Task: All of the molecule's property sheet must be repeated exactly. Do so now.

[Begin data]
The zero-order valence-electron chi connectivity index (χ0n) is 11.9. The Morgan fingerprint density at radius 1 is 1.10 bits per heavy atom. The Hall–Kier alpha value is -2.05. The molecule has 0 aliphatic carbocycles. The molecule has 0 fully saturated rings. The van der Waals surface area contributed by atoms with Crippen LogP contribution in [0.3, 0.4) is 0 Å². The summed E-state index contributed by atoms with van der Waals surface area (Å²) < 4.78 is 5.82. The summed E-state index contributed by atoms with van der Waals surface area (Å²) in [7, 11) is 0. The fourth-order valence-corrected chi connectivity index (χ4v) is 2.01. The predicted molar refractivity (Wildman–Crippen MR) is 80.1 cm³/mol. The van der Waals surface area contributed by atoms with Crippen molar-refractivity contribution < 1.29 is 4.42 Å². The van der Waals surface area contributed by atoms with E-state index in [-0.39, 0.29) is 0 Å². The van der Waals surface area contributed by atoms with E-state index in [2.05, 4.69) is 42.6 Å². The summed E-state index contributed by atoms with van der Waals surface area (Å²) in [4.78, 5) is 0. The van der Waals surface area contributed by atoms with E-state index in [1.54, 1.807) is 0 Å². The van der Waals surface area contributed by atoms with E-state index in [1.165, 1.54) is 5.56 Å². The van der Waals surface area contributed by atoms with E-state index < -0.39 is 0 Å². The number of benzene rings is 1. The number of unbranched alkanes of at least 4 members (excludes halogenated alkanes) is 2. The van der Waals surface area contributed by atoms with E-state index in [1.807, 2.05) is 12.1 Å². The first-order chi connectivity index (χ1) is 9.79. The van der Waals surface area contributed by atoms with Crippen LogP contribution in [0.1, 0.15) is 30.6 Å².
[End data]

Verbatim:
The zero-order valence-electron chi connectivity index (χ0n) is 11.9. The Morgan fingerprint density at radius 1 is 1.10 bits per heavy atom. The Hall–Kier alpha value is -2.05. The molecule has 0 aliphatic carbocycles. The molecule has 0 fully saturated rings. The van der Waals surface area contributed by atoms with Crippen LogP contribution in [0.3, 0.4) is 0 Å². The summed E-state index contributed by atoms with van der Waals surface area (Å²) < 4.78 is 5.82. The summed E-state index contributed by atoms with van der Waals surface area (Å²) in [7, 11) is 0. The fourth-order valence-corrected chi connectivity index (χ4v) is 2.01. The predicted molar refractivity (Wildman–Crippen MR) is 80.1 cm³/mol. The van der Waals surface area contributed by atoms with Crippen molar-refractivity contribution < 1.29 is 4.42 Å². The van der Waals surface area contributed by atoms with E-state index in [-0.39, 0.29) is 0 Å². The van der Waals surface area contributed by atoms with E-state index in [2.05, 4.69) is 42.6 Å². The summed E-state index contributed by atoms with van der Waals surface area (Å²) in [4.78, 5) is 0. The van der Waals surface area contributed by atoms with E-state index in [1.54, 1.807) is 0 Å². The van der Waals surface area contributed by atoms with E-state index in [1.165, 1.54) is 5.56 Å². The van der Waals surface area contributed by atoms with E-state index < -0.39 is 0 Å². The number of benzene rings is 1. The number of unbranched alkanes of at least 4 members (excludes halogenated alkanes) is 2. The van der Waals surface area contributed by atoms with E-state index in [1.807, 2.05) is 12.1 Å². The first-order chi connectivity index (χ1) is 9.79. The van der Waals surface area contributed by atoms with Crippen LogP contribution in [0.1, 0.15) is 30.6 Å².